On Saturday night, Deion Sanders announced he was leaving Jackson State University after three years to become the head football coach for the University of Colorado, spawning countless tweets and think pieces debating the move to a predominantly white institution.
But Jackson State is more than its football program and its accomplishments off the field have completely flown under the radar over the past few days. In November alone, the school announced $1.5 million in grants from the National Science Foundation, the Mellon Foundation and the Mississippi Department of Health for research initiatives and upgrading The Margaret Walker Center.
Last month, Jackson State also hosted student enrichment programs, ranging from a pre-law workshop to a research exchange with the University of California – Berkeley. Multiple faculty and officials also received recognition for their work and the school announced a significant increase in its first-time freshman enrollment, among many other recent accomplishments.
Here is more news out of Jackson State that you may have missed:
Social work Professor Brian Anderson earned his fourth Social Work Educator of the Year award and was appointed to the Council on Social Work Education’s Commission on Membership and Professional Development.
At the beginning of November, the school released a report card of the 2020-2021 school year showing that Jackson State received $96.4 million in external research dollars, an increase from $54.4 million the previous year.
Also on the research front, Princeton University announced the 10 projects it was collaborating with HBCUs on. Jackson State is conducting two projects, one looking at “Dielectric Performance of Polymer Nanocomposite Heterostructures for High Energy Storage Capacitors” and the other researching “The Shifting Safety Net: The Role of Disability Insurance Programs in Household Budgets, Dynamics, and the Broader Community.”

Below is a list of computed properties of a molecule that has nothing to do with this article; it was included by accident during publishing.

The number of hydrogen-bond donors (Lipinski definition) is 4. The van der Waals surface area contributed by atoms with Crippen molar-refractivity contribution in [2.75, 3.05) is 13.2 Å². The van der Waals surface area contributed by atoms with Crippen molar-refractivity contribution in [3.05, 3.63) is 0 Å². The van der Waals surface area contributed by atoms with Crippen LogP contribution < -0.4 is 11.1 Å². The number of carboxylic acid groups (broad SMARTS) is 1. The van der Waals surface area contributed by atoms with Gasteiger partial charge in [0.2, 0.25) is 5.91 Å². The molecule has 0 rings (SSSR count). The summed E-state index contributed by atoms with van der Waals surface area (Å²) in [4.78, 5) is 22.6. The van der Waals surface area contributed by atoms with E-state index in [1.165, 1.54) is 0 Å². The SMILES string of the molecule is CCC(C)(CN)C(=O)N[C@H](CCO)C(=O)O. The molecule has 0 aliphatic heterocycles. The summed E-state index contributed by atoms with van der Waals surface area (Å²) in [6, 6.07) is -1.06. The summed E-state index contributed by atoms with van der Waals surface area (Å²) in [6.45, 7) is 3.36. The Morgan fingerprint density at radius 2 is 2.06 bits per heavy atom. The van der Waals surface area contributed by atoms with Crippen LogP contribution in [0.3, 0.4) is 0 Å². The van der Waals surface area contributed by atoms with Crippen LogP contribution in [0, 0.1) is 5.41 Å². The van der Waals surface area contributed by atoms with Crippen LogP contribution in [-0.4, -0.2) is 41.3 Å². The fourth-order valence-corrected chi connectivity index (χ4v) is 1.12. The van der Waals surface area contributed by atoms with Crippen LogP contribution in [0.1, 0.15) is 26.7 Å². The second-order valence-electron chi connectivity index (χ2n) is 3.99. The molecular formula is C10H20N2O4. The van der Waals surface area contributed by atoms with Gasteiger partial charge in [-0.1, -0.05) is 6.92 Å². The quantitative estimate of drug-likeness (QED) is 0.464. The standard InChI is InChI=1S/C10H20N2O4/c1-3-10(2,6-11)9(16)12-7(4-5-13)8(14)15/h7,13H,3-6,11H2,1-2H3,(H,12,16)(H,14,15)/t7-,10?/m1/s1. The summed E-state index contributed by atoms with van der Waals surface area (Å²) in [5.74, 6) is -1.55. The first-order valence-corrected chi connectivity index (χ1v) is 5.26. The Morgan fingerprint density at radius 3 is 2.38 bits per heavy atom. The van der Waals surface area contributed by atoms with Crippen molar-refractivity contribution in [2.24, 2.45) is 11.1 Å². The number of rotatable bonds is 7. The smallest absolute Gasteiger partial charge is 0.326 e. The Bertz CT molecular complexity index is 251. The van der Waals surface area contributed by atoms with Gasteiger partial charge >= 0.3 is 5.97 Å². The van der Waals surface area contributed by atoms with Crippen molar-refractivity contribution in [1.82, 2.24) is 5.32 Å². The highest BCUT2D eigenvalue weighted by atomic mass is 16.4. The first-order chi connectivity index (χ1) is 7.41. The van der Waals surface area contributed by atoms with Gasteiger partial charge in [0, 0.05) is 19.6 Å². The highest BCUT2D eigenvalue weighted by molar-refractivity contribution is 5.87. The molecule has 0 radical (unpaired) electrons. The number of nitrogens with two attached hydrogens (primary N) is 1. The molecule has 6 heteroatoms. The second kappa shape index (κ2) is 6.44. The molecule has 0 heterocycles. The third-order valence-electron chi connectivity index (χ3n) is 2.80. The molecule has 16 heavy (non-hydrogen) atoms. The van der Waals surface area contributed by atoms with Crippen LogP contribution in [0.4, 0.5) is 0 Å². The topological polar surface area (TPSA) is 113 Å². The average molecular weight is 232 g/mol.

Jackson State also announced that it was joining the PENN Entertainment initiative to fund STEM scholarships at HBCUs and create internship opportunities for students.The company has dedicated more than $4 million over five years and is now working with six HBCUs total.
Additionally, in October, author and MacArthur Fellow Kiese Laymon announced he was taking a major initiative to Jackson State. The acclaimed writer is bringing the Catherine Coleman Literary Arts and Justice Program from the University of Mississippi to Jackson State where it will be housed at The Margaret Walker Center.
Much of the debate around Sanders’ move to Colorado centers around this question of what will happen to Jackson State now that the spotlight of Coach Prime is going elsewhere. But let’s not forget that sports is not the only bright star in Jackson.